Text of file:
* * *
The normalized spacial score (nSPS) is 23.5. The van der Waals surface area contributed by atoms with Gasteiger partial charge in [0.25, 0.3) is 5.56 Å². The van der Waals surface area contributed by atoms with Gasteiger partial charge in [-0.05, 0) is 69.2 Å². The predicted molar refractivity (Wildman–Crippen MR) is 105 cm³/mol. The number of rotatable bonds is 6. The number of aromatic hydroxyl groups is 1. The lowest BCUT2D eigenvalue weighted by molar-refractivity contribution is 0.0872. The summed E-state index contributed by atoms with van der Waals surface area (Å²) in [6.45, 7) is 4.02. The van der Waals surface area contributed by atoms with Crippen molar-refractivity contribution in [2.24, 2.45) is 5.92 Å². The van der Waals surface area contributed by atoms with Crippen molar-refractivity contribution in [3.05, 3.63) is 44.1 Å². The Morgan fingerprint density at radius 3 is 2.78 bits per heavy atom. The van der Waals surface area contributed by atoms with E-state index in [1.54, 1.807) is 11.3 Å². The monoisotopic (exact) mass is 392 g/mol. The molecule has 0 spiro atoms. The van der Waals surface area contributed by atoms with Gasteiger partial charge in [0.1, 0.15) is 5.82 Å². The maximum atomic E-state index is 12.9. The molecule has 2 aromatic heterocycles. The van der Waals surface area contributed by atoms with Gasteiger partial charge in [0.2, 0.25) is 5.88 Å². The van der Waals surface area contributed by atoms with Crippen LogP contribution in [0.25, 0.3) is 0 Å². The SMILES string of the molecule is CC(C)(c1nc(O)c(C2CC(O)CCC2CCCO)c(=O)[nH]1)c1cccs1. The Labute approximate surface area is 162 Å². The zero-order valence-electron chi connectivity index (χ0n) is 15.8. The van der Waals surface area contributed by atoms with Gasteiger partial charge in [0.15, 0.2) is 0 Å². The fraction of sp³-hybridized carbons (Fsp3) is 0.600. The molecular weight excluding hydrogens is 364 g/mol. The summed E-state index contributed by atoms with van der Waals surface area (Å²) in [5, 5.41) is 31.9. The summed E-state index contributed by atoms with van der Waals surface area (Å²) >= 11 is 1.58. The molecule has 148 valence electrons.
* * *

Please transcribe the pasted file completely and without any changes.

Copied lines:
The normalized spacial score (nSPS) is 23.5. The van der Waals surface area contributed by atoms with Gasteiger partial charge in [0.25, 0.3) is 5.56 Å². The van der Waals surface area contributed by atoms with Gasteiger partial charge in [-0.05, 0) is 69.2 Å². The predicted molar refractivity (Wildman–Crippen MR) is 105 cm³/mol. The number of rotatable bonds is 6. The number of aromatic hydroxyl groups is 1. The lowest BCUT2D eigenvalue weighted by molar-refractivity contribution is 0.0872. The summed E-state index contributed by atoms with van der Waals surface area (Å²) in [6.45, 7) is 4.02. The van der Waals surface area contributed by atoms with Crippen molar-refractivity contribution in [2.24, 2.45) is 5.92 Å². The van der Waals surface area contributed by atoms with Crippen molar-refractivity contribution in [3.05, 3.63) is 44.1 Å². The Morgan fingerprint density at radius 3 is 2.78 bits per heavy atom. The van der Waals surface area contributed by atoms with E-state index in [1.54, 1.807) is 11.3 Å². The monoisotopic (exact) mass is 392 g/mol. The molecule has 0 spiro atoms. The van der Waals surface area contributed by atoms with Gasteiger partial charge in [0.1, 0.15) is 5.82 Å². The maximum atomic E-state index is 12.9. The molecule has 2 aromatic heterocycles. The van der Waals surface area contributed by atoms with Gasteiger partial charge in [0.2, 0.25) is 5.88 Å². The van der Waals surface area contributed by atoms with Crippen LogP contribution in [0.25, 0.3) is 0 Å². The SMILES string of the molecule is CC(C)(c1nc(O)c(C2CC(O)CCC2CCCO)c(=O)[nH]1)c1cccs1. The Labute approximate surface area is 162 Å². The zero-order valence-electron chi connectivity index (χ0n) is 15.8. The van der Waals surface area contributed by atoms with Gasteiger partial charge in [0.15, 0.2) is 0 Å². The fraction of sp³-hybridized carbons (Fsp3) is 0.600. The molecular weight excluding hydrogens is 364 g/mol. The summed E-state index contributed by atoms with van der Waals surface area (Å²) in [5, 5.41) is 31.9. The summed E-state index contributed by atoms with van der Waals surface area (Å²) >= 11 is 1.58. The molecule has 148 valence electrons.